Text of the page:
Book review – Deepti Menon
Andy Karan, the intrepid protagonist of ‘Catching the Departed’, published by Tara India Research Press, would probably be a dream detective in Bollywood! As the description goes, “Andy was always hungry for adventure”, informs the reader of why he becomes an investigative journalist, after a stint in the Indian Army. The action begins when Monica, his beautiful boss at the New Delhi Today magazine, sends him to Tilakpur to look into the murder of Ram Avtar, a drunk who knew too much about a terror plot.
There Andy meets Gulabo, Ram Avtar’s wife, who exudes “the pride which comes from living with bare minimum needs and surrounded by nature”. She admits that her husband has been killed.
The action speeds up as Andy is accosted in his hotel room and hit on the head by unknown assailants. When he regains consciousness, he finds himself in Safdarjung Hospital with concussion, along with the realization that he has stirred up a hornet's nest in the midst of a mystery that needs to be solved.
When he meets the elusive Mr. Kapoor, he senses that there are bigger elements at play, and a national emergency to boot. Much against Monica’s wishes, he goes back to Tilakpur, where he walks into Gulabo’s house and straight into a trap. Author Kulpreet Yadav keeps the tension alive, as Andy unravels the mystery, strand by strand, aware that his enemies are always one step ahead of him. He carries on relentlessly, for “where life and death become part of a plan, Andy Karan felt most comfortable.”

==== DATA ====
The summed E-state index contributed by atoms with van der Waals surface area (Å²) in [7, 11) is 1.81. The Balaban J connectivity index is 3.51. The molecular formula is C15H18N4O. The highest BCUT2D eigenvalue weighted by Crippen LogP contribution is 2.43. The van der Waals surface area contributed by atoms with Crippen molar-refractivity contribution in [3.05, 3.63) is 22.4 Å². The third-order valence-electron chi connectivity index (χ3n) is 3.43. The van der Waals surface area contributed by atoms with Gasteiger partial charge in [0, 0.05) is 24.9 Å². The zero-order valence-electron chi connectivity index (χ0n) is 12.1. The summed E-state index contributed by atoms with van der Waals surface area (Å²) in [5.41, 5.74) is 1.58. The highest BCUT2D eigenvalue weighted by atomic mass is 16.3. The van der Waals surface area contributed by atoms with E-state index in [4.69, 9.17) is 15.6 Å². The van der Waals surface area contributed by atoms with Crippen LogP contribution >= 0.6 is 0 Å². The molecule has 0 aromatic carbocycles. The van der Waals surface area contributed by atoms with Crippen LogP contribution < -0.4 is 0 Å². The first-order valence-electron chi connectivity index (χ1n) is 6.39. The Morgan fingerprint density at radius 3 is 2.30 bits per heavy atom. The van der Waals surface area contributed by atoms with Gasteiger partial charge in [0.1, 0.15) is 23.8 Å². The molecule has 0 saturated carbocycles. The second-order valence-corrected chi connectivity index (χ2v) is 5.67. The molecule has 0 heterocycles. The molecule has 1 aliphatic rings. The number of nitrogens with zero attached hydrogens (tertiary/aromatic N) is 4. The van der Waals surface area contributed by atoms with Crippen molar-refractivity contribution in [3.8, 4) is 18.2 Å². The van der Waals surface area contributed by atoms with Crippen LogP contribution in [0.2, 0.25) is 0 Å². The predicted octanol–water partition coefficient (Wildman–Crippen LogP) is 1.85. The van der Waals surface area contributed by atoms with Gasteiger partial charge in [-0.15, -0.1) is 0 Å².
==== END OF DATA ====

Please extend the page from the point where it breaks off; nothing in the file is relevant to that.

There are many questions that tantalize the reader. What is happening in the island fort of Marud Janjira? Who is the enemy that Andy has to face? Why is this a matter of life and death? What roles do Monica, and her influential boss, Krishna Bedi, have to play in the entire plot? Will Andy be able to cut through the brambles and act before it is too late?
There are many pawns in the game that play their parts and disappear. The action continues, unabated, as Andy goes through a gamut of feelings, from overweening confidence to the nadir of despair, when he compares himself to his unfortunate namesake from the Mahabharata. These moments make him intensely human, even though they are momentary.
The story hurtles towards a climax that is chilling. The style is racy, the narrative gripping. There is a sense of familiarity as the reader traverses through many landmarks in Delhi. This is a book that sticks to its genre of crime fiction faithfully, and pins its readers to the edge of their seats. Thus, it comes as no surprise that it was shortlisted for the Hachette-DNA ‘Hunt for the Next Bestseller’.
If there is one aspect that would have added on to the appeal of the book, it is the characterization of Monica. Maybe, the author could have fleshed her out a little more, and made her more authentic. One gets the feeling that she was more of a glamorous prop and less of a living and breathing person who made a difference to the narration.
Apart from that one point, ‘Catching the Departed’ comes across as a true blue mystery. Andy Karan reveals enough charisma to charm his readers in the future as well!
Verdict: A racy, interesting read!